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FROM SPORTS WRITER TO U.S. ATTORNEY

By Rachel Phipps ’07

Jim Carty '10Successful second careers are the stuff of dreams for some. Not so for Jim Carty ’10, who headed to law school after a 15- year career as a sports journalist, where he covered everything from high school athletics to the NFL, NCAA basketball, and the Super Bowl. He also worked a three-year stint as a freelance sports correspondent for The New York Times.

Carty is now an assistant U.S. attorney in the U.S. Attorney’s Office for the Eastern District of Michigan. As part of the U.S. Department of Justice (DOJ), his office prosecutes criminal cases, brings civil actions, and defends the federal government in federal court.

Is he happy with his career change? “I love being an attorney,” Carty said. “I feel very fortunate to do this work, and like I’m in an exclusive club.”

According to Carty, litigation is a lot like journalism. For one thing, he writes – a lot. There is digging and investigating. Interviews are important. But there is nothing, nothing that compares to being in court, says Carty.

“When I was a sports reporter, I was fortunate to appear live on ESPN several times, but I was never nervous. Even with millions of people watching, it was essentially fun. We were talking sports. There was nothing at stake,” he said.

“Court is different. Every time you appear before a judge, there is something at stake. Your client’s interests are at stake and your professional standing is at stake. Appearing in federal court for an uncontested matter in an essentially empty courtroom still leaves me with a lot more nerves than going back on ESPN would,” he said. “Judges have tremendous power. You’re asking them to use that power for your client’s interests, while someone else is asking them to use it against your client’s interest. It’s a very singular thing, with a lot of responsibility.”

After graduating from Syracuse University in 1995, Carty began a career in sports writing “because it was fun.” He liked the travel and the people. And he was good at it. He was one of two lead writers on an investigative team entered for the 2009 Pulitzer Prize in local reporting for an in-depth examination of academics and athletics at the University of Michigan.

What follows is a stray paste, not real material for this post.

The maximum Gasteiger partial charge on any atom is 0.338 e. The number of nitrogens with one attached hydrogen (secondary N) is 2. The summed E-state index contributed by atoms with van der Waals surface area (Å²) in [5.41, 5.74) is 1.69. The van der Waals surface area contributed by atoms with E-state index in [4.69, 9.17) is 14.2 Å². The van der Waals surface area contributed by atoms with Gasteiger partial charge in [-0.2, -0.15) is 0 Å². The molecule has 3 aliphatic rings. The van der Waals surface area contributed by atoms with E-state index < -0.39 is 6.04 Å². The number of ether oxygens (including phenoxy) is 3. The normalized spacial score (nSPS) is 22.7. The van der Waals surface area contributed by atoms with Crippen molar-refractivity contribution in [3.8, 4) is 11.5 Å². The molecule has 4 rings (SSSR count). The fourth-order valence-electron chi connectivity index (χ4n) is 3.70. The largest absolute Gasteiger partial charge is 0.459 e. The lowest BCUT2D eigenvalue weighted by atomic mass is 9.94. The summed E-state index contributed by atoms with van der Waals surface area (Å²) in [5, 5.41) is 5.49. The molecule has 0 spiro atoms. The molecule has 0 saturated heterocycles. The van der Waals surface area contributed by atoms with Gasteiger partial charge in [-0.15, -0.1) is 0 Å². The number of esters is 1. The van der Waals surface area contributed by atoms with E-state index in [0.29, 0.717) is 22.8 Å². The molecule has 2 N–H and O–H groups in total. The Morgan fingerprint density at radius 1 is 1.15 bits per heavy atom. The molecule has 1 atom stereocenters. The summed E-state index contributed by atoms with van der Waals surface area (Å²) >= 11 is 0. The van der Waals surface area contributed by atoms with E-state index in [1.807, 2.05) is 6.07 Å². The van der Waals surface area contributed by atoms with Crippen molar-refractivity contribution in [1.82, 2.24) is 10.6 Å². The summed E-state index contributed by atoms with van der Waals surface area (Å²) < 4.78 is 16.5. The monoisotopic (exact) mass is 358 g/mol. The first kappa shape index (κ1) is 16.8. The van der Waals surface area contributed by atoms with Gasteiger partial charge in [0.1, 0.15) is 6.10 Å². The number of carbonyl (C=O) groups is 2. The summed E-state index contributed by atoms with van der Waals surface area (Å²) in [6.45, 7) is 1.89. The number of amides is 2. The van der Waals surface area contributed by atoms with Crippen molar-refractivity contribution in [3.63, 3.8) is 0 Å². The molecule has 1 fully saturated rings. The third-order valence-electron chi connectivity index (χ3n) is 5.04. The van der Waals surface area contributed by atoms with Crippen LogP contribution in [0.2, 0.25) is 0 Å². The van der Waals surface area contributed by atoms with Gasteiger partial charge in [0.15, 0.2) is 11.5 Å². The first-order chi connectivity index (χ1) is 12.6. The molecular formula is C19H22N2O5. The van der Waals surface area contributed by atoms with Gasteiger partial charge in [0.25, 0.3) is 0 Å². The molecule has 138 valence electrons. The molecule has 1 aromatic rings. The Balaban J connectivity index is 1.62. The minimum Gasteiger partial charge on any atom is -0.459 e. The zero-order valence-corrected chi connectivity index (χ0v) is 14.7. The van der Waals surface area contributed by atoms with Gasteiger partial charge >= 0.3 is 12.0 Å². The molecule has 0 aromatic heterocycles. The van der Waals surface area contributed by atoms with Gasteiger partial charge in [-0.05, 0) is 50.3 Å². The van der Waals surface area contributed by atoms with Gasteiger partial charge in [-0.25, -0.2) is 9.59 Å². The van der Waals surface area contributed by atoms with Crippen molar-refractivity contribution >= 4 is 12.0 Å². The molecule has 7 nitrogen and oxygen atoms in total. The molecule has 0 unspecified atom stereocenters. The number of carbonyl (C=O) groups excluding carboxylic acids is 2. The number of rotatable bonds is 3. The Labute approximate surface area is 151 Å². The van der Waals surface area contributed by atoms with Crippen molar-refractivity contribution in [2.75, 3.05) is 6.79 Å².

Carty had always played with the idea of attending law school. He started and stopped studying for the LSAT several times before finally enrolling at Toledo Law in 2008. That year, he says, “the newspaper economy was struggling worse than the actual economy – and there were no easy fixes to the newspaper problem. The web was essentially undercutting newspapers’ entire revenue model.”

Carty graduated from Toledo Law in twoand-a-half years and joined the litigation practice group at Bodman, LLP, a Detroitbased law firm of approximately 150 attorneys. He describes his former practice as the “best of both worlds at a large firm.”

He was on a team of attorneys defending claims against the firm’s largest commercial litigation client and traveled all over the country – California, Utah, New Orleans – for that client. But Carty also worked closely with smaller businesses, which meant more courtroom experience for the new attorney.

Now Carty is one of more than 100 attorneys in the DOJ office for the Eastern District of Michigan. He is in the office’s civil defensive litigation group, which means he defends suits against the federal government, typically overseeing between 15 and 25 cases. These matters range from simple automotive negligence claims to Bivens actions against federal agents to lawsuits by government employees.

“It is a privilege to work for DOJ. As cliché as it sounds, I feel like a part of an organization working for justice,” he said, noting that U.S. Attorney General Loretta Lynch had visited the office just the day before as a part of her listening tour on best practices for community policing.

“This is everything I went to law school for,” Carty said.

Whatever is next in his career, storytelling will remain in Carty’s bag of tricks. It was critical in his first career, and remains important in his second.

“Judges and their clerks are balancing hundreds of cases. You need to be able to make your case stand out, preferably with a single sentence,” he said. “’The one with the alligator,’ always stands out, but unfortunately we don’t usually have an alligator (although I did in one case in private practice…). Without the alligator, you need to reduce the case to simple terms that the court will remember. This is essentially storytelling.

“It’s easy to forget the story, to get caught up in legalese and try to cram in every fact,” he continued. “When you forget the storytelling, though, you usually end up with something that reads like a mix of a police report, a college English essay written by a statistics major, and a treatise. The lawyer with the better story always has an advantage. It might not win the case for you, but it makes it easier to win.”

Where Carty followed the action in his first career, he’s happy to be a part of it in his second. We’ll continue to follow career No. 2 closely, and file regular reports.

 

Last Updated: 2/2/18